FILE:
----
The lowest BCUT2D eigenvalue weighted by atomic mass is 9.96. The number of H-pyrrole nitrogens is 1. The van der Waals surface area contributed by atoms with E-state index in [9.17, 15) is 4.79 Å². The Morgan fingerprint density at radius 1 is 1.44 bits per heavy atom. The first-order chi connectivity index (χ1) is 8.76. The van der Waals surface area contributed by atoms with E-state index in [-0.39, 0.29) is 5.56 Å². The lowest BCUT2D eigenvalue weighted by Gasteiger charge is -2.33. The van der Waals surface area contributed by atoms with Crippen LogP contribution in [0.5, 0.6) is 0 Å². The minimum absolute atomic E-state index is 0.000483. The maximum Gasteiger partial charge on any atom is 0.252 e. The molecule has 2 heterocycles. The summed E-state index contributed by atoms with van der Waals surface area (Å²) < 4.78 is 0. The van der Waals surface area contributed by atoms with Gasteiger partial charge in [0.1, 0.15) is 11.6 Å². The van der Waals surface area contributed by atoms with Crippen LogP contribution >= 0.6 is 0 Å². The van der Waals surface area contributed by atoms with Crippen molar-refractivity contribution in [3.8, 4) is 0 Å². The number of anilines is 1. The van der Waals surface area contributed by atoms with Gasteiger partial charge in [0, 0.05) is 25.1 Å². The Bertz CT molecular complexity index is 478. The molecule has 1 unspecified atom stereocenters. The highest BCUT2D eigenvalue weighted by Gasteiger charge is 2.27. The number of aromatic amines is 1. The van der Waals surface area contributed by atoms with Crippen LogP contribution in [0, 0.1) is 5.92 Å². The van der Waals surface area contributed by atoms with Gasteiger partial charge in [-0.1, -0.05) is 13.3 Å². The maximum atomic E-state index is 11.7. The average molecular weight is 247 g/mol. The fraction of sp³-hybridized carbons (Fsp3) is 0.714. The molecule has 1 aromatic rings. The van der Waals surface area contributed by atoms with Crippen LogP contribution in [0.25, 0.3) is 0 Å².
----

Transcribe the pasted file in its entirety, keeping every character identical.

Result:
The lowest BCUT2D eigenvalue weighted by atomic mass is 9.96. The number of H-pyrrole nitrogens is 1. The van der Waals surface area contributed by atoms with E-state index in [9.17, 15) is 4.79 Å². The Morgan fingerprint density at radius 1 is 1.44 bits per heavy atom. The first-order chi connectivity index (χ1) is 8.76. The van der Waals surface area contributed by atoms with E-state index in [-0.39, 0.29) is 5.56 Å². The lowest BCUT2D eigenvalue weighted by Gasteiger charge is -2.33. The van der Waals surface area contributed by atoms with Crippen LogP contribution in [0.5, 0.6) is 0 Å². The minimum absolute atomic E-state index is 0.000483. The maximum Gasteiger partial charge on any atom is 0.252 e. The molecule has 2 heterocycles. The summed E-state index contributed by atoms with van der Waals surface area (Å²) < 4.78 is 0. The van der Waals surface area contributed by atoms with Gasteiger partial charge in [0.1, 0.15) is 11.6 Å². The van der Waals surface area contributed by atoms with Crippen LogP contribution >= 0.6 is 0 Å². The van der Waals surface area contributed by atoms with Crippen molar-refractivity contribution in [3.8, 4) is 0 Å². The number of anilines is 1. The van der Waals surface area contributed by atoms with Gasteiger partial charge in [0, 0.05) is 25.1 Å². The Bertz CT molecular complexity index is 478. The molecule has 1 unspecified atom stereocenters. The highest BCUT2D eigenvalue weighted by Gasteiger charge is 2.27. The number of aromatic amines is 1. The van der Waals surface area contributed by atoms with Crippen LogP contribution in [0, 0.1) is 5.92 Å². The van der Waals surface area contributed by atoms with Gasteiger partial charge in [-0.1, -0.05) is 13.3 Å². The maximum atomic E-state index is 11.7. The average molecular weight is 247 g/mol. The fraction of sp³-hybridized carbons (Fsp3) is 0.714. The molecule has 1 aromatic rings. The van der Waals surface area contributed by atoms with Crippen LogP contribution in [0.25, 0.3) is 0 Å².